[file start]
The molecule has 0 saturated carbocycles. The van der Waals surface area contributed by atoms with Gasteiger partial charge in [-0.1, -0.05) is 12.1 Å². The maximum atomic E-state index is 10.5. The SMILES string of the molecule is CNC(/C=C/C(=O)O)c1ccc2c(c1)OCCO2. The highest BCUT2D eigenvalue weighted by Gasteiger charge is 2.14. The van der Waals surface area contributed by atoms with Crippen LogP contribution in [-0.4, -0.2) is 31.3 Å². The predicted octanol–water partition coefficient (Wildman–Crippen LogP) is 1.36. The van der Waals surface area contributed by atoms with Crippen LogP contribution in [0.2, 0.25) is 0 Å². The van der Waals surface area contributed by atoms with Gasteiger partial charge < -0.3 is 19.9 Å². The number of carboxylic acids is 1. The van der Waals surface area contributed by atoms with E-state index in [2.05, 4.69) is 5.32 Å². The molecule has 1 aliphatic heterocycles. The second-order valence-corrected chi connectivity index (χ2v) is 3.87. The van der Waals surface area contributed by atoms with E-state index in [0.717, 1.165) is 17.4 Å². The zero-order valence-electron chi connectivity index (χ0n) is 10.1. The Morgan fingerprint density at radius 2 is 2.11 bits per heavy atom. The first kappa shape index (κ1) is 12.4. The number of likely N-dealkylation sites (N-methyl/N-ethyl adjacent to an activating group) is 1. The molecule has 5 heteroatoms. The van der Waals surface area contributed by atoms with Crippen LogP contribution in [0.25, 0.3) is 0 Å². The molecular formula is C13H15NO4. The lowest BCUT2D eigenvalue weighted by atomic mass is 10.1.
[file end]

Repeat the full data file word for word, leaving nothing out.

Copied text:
The molecule has 0 saturated carbocycles. The van der Waals surface area contributed by atoms with Gasteiger partial charge in [-0.1, -0.05) is 12.1 Å². The maximum atomic E-state index is 10.5. The SMILES string of the molecule is CNC(/C=C/C(=O)O)c1ccc2c(c1)OCCO2. The highest BCUT2D eigenvalue weighted by Gasteiger charge is 2.14. The van der Waals surface area contributed by atoms with Crippen LogP contribution in [-0.4, -0.2) is 31.3 Å². The predicted octanol–water partition coefficient (Wildman–Crippen LogP) is 1.36. The van der Waals surface area contributed by atoms with Crippen LogP contribution in [0.2, 0.25) is 0 Å². The van der Waals surface area contributed by atoms with Gasteiger partial charge < -0.3 is 19.9 Å². The number of carboxylic acids is 1. The van der Waals surface area contributed by atoms with E-state index in [2.05, 4.69) is 5.32 Å². The molecule has 1 aliphatic heterocycles. The second-order valence-corrected chi connectivity index (χ2v) is 3.87. The van der Waals surface area contributed by atoms with E-state index in [0.717, 1.165) is 17.4 Å². The zero-order valence-electron chi connectivity index (χ0n) is 10.1. The Morgan fingerprint density at radius 2 is 2.11 bits per heavy atom. The first kappa shape index (κ1) is 12.4. The number of likely N-dealkylation sites (N-methyl/N-ethyl adjacent to an activating group) is 1. The molecule has 5 heteroatoms. The van der Waals surface area contributed by atoms with Crippen LogP contribution in [0.25, 0.3) is 0 Å². The molecular formula is C13H15NO4. The lowest BCUT2D eigenvalue weighted by atomic mass is 10.1.